Firings and charges against Justice Department officials who oversaw the agency's flawed gun-running operation are likely to come in the next six months, Attorney General Eric Holder said Thursday.
Holder was speaking before the House Oversight and Government Reform Committee on the controversial sting operation called Operation Fast and Furious.
Asked what steps he had taken since the controversy came to light 13 months ago, Holder said he is awaiting the conclusions of an internal investigation.
Regarding people found culpable in that inquiry, he said, "I can assure you those people will be removed from federal service."
Any possible charges will not be filed until the department has the evidence to get a conviction, he said at the hearing.
The operation, designed to monitor the flow of weapons, allowed illegally purchased firearms to be taken from U.S. gun stores across the Mexican border to drug cartels.
However, hundreds of weapons were lost or unaccounted for, and a storm of outrage erupted when two of the missing weapons were found at a site where Border Patrol agent Brian Terry was killed in December 2010.
Terry's family filed a $25 million wrongful death claim Wednesday against the federal government, charging that U.S. investigators allowed murder weapons into the hands of criminals.
"The murder of Agent Terry and other acts of violent crimes were the natural consequence of (the) decision to let dangerous weapons designed to kill human beings 'walk' into the hands of violent drug-trafficking gangs," the claim said.
Democrats and Republicans have been at odds over who knew what about the operation and when.
At the outset of the hearing, new information on the operation was scarce, and the back-and-forth between members of the two parties dominated.
Rep. Darrell Issa, R-California, threatened to begin a contempt proceeding against Holder to force him to release more documents and pressed him for proof that such gun-running will not happen again.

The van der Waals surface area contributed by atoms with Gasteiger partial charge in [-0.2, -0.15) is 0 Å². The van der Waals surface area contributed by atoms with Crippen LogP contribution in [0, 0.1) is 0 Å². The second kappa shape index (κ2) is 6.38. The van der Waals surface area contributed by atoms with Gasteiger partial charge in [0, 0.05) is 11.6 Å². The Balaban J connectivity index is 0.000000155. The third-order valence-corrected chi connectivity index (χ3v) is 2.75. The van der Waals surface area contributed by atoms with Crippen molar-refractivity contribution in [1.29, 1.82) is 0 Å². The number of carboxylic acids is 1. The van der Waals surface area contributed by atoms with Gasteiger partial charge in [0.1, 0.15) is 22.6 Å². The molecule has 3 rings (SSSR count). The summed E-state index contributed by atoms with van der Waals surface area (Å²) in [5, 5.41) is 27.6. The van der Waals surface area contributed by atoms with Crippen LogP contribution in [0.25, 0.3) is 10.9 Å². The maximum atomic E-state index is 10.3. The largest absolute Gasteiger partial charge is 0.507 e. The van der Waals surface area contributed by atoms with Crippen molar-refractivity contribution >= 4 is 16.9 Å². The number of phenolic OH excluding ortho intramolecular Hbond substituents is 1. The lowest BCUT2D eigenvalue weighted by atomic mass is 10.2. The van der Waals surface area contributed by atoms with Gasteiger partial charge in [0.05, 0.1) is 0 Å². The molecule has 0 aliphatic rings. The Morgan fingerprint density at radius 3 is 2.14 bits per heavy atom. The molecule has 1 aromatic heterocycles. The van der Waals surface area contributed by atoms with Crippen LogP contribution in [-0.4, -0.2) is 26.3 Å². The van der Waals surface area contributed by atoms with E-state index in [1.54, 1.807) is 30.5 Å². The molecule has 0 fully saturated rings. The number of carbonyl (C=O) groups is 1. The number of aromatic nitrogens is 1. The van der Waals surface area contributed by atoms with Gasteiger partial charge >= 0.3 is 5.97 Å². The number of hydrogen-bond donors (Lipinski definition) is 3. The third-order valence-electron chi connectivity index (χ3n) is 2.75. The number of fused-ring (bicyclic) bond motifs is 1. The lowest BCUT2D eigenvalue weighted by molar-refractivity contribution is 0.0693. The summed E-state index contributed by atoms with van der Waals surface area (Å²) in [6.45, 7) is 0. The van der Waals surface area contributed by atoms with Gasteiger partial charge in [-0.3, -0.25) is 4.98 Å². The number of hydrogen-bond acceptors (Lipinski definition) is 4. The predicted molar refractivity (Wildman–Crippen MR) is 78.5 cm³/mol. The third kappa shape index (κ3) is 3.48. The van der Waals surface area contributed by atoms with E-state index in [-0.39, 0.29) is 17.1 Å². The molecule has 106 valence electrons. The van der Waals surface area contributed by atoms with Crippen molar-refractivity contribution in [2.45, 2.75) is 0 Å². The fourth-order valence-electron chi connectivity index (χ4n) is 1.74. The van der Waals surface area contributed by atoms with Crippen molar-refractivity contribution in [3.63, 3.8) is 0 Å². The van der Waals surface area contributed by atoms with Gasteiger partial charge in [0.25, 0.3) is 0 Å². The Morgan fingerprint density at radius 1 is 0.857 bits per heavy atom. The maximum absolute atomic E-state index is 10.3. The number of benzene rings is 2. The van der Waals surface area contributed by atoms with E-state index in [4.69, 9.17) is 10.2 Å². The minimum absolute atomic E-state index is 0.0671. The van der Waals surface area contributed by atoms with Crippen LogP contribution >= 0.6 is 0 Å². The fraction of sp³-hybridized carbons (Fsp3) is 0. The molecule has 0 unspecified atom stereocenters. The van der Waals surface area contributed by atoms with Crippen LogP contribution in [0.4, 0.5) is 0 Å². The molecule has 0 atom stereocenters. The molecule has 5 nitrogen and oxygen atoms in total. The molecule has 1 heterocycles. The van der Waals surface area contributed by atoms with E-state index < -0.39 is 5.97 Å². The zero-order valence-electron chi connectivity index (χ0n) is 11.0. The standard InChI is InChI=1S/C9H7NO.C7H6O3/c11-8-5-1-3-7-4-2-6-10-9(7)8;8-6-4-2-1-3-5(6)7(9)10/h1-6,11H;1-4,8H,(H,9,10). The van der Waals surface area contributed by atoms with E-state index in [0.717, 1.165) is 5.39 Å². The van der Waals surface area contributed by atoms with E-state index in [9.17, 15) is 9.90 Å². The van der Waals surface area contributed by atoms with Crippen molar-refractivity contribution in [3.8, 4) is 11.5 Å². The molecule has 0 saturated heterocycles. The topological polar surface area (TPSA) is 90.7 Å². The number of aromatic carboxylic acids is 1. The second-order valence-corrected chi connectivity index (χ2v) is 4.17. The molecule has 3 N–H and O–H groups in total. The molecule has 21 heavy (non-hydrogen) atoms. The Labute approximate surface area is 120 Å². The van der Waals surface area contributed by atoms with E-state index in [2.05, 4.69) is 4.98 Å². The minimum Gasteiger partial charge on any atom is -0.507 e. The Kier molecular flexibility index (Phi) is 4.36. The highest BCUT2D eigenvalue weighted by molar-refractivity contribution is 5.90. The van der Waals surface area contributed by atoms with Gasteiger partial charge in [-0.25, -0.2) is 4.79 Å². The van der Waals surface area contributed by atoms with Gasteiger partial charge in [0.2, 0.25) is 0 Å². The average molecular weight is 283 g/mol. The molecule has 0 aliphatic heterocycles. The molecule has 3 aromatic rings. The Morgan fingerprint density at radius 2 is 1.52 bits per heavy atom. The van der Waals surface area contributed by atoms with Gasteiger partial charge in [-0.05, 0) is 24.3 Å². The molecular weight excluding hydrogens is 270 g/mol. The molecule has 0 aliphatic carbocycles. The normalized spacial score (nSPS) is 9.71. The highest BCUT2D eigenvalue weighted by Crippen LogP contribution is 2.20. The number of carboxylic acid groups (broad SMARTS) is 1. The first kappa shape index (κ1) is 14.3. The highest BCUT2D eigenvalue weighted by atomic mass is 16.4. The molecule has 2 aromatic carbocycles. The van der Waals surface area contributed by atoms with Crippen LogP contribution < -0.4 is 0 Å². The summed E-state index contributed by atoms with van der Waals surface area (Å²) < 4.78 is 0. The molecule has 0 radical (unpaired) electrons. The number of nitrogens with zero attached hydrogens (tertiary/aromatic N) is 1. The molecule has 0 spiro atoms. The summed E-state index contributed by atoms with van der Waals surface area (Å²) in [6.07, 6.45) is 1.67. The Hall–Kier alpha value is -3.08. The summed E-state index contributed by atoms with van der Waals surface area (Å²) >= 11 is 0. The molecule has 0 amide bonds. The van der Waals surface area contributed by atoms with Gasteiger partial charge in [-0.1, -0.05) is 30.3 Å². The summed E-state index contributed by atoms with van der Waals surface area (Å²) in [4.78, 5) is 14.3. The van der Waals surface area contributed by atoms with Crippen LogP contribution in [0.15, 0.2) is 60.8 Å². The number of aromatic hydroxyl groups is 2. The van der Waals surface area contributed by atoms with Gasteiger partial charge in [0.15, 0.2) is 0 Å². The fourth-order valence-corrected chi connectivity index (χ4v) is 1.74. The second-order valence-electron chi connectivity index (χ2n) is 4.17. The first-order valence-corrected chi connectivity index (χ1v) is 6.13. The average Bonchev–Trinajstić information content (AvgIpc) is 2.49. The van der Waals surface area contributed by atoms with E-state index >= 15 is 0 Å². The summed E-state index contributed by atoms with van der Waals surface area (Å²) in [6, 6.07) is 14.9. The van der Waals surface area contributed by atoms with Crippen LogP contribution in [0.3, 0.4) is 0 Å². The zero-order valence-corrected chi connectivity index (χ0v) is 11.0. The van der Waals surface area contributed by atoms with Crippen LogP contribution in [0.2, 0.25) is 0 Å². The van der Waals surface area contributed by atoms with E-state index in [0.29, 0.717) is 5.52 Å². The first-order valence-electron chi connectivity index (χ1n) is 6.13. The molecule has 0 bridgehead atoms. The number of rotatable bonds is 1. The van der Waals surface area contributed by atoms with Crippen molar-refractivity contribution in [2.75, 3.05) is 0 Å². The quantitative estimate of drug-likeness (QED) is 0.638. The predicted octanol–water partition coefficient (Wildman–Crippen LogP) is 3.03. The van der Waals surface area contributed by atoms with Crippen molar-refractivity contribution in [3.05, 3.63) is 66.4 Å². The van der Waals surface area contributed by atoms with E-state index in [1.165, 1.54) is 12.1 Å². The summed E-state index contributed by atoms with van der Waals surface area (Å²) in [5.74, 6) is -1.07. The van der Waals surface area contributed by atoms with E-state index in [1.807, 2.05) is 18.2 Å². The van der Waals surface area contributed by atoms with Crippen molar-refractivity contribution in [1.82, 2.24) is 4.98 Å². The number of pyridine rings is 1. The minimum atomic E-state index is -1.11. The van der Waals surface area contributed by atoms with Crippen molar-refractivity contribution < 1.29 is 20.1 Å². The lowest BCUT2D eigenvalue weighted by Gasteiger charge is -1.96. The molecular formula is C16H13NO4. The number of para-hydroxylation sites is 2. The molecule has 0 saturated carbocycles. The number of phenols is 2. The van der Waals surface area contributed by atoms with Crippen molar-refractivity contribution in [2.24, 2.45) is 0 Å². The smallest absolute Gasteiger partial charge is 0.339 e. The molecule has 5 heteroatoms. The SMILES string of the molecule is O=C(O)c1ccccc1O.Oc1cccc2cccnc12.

Republicans are investigating how high up the operation was sanctioned, while Democrats defended Holder's testimony that he did not know about it.
The showdown comes after Issa and the Justice Department exchanged sharp letters in recent days.
The Justice Department sent a pointed letter to Issa late Wednesday, rejecting his demand on Tuesday that certain documents be turned over by next week.
In his letter to Holder, Issa blasted the Justice Department for dumping -- after the close of business Friday -- important, long-sought documents that disclosed that Assistant Attorney General Lanny Breuer had discussed with Mexican officials a plan to allow illegal guns "to walk" into Mexico, where Mexican officials would arrest the gun-runners.
Issa said an e-mail showed that "Breuer suggested allowing straw purchasers cross in Mexico so (Mexican authorities) can arrest, prosecute and convict."
"These new documents show that Breuer made this statement on February 4, 2011, the same day Assistant Attorney General Ronald Weich wrote to Congress denying that the department allowed guns to walk," Issa said.
The Justice Department fired back Wednesday, claiming that Issa's letter showed "significant misunderstanding both of the documents we recently produced and of the Department's position on the issues you raise."
The five-page letter signed by Deputy Attorney General James Cole strongly rejected the claim that the documents show that Breuer supported letting illegal guns make their way to Mexican cartels.
"Assistant Attorney General Breuer proposed to his Mexican counterparts a scenario in which those carrying illegal weapons across the border would be arrested at the border by Mexican officials and charged in Mexico. While these officials ultimately did not pursue that strategy, it is neither fair nor accurate to say that this was advocacy of 'gunwalking'. It was not."
Republicans have pressed to learn whether top Obama administration officials were aware of the controversial tactics, but to date, Breuer is the highest-ranking official shown to have any awareness of any possible gun-running operation.
Democrats have released documents suggesting that the U.S. attorney's office in Phoenix and the Bureau of Alcohol, Tobacco, Firearms and Explosives field office in Phoenix were at the heart of the decision-making in developing sting operations, including Operation Fast and Furious.
Issa said in his letter to Holder that, "if the department continues to obstruct the congressional inquiry by not providing documents and information, this committee will have no alternative but to move forward with proceedings to hold you in contempt of Congress."
The Justice Department response Wednesday rejected Issa's February 9 deadline to produce all demanded documents. Cole called the deadline "impossible" to meet because of the broad scope of the request.